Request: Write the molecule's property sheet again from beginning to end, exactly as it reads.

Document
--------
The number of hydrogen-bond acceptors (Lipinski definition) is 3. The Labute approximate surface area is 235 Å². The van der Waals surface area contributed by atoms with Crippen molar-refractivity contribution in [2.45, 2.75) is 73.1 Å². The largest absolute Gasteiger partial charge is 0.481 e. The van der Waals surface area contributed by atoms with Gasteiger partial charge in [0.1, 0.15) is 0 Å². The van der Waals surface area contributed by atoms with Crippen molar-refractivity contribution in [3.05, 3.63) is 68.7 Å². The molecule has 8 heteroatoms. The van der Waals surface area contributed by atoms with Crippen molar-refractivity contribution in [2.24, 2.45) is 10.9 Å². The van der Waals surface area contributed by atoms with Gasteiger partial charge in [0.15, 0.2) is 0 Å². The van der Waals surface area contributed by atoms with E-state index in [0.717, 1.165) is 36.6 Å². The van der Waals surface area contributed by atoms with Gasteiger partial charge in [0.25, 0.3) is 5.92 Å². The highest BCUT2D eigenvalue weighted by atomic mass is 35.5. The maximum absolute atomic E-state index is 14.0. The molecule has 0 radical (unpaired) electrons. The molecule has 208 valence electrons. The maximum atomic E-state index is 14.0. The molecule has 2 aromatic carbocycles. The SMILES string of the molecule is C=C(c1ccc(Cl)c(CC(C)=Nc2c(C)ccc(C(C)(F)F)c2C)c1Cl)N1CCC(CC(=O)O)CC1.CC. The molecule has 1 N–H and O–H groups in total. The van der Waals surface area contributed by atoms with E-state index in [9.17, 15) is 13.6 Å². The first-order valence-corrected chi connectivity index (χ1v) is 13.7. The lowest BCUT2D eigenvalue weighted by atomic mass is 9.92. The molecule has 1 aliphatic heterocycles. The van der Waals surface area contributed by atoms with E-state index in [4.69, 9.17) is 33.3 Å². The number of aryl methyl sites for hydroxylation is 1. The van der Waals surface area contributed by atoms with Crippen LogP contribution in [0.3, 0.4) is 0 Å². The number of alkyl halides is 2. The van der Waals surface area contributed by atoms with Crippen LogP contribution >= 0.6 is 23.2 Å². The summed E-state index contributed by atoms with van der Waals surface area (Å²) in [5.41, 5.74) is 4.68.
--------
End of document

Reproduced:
The number of hydrogen-bond acceptors (Lipinski definition) is 3. The Labute approximate surface area is 235 Å². The van der Waals surface area contributed by atoms with Crippen molar-refractivity contribution in [2.45, 2.75) is 73.1 Å². The largest absolute Gasteiger partial charge is 0.481 e. The van der Waals surface area contributed by atoms with Gasteiger partial charge in [0.1, 0.15) is 0 Å². The van der Waals surface area contributed by atoms with Crippen molar-refractivity contribution in [3.05, 3.63) is 68.7 Å². The molecule has 8 heteroatoms. The van der Waals surface area contributed by atoms with Crippen molar-refractivity contribution in [2.24, 2.45) is 10.9 Å². The van der Waals surface area contributed by atoms with Gasteiger partial charge in [0.15, 0.2) is 0 Å². The van der Waals surface area contributed by atoms with E-state index in [0.717, 1.165) is 36.6 Å². The van der Waals surface area contributed by atoms with Gasteiger partial charge in [0.25, 0.3) is 5.92 Å². The highest BCUT2D eigenvalue weighted by atomic mass is 35.5. The maximum absolute atomic E-state index is 14.0. The molecule has 0 radical (unpaired) electrons. The molecule has 208 valence electrons. The maximum atomic E-state index is 14.0. The molecule has 2 aromatic carbocycles. The SMILES string of the molecule is C=C(c1ccc(Cl)c(CC(C)=Nc2c(C)ccc(C(C)(F)F)c2C)c1Cl)N1CCC(CC(=O)O)CC1.CC. The molecule has 1 N–H and O–H groups in total. The van der Waals surface area contributed by atoms with E-state index in [9.17, 15) is 13.6 Å². The first-order valence-corrected chi connectivity index (χ1v) is 13.7. The lowest BCUT2D eigenvalue weighted by atomic mass is 9.92. The molecule has 1 aliphatic heterocycles. The van der Waals surface area contributed by atoms with E-state index in [4.69, 9.17) is 33.3 Å². The number of aryl methyl sites for hydroxylation is 1. The van der Waals surface area contributed by atoms with Crippen LogP contribution in [0.3, 0.4) is 0 Å². The number of alkyl halides is 2. The van der Waals surface area contributed by atoms with Crippen LogP contribution >= 0.6 is 23.2 Å². The summed E-state index contributed by atoms with van der Waals surface area (Å²) in [5.41, 5.74) is 4.68.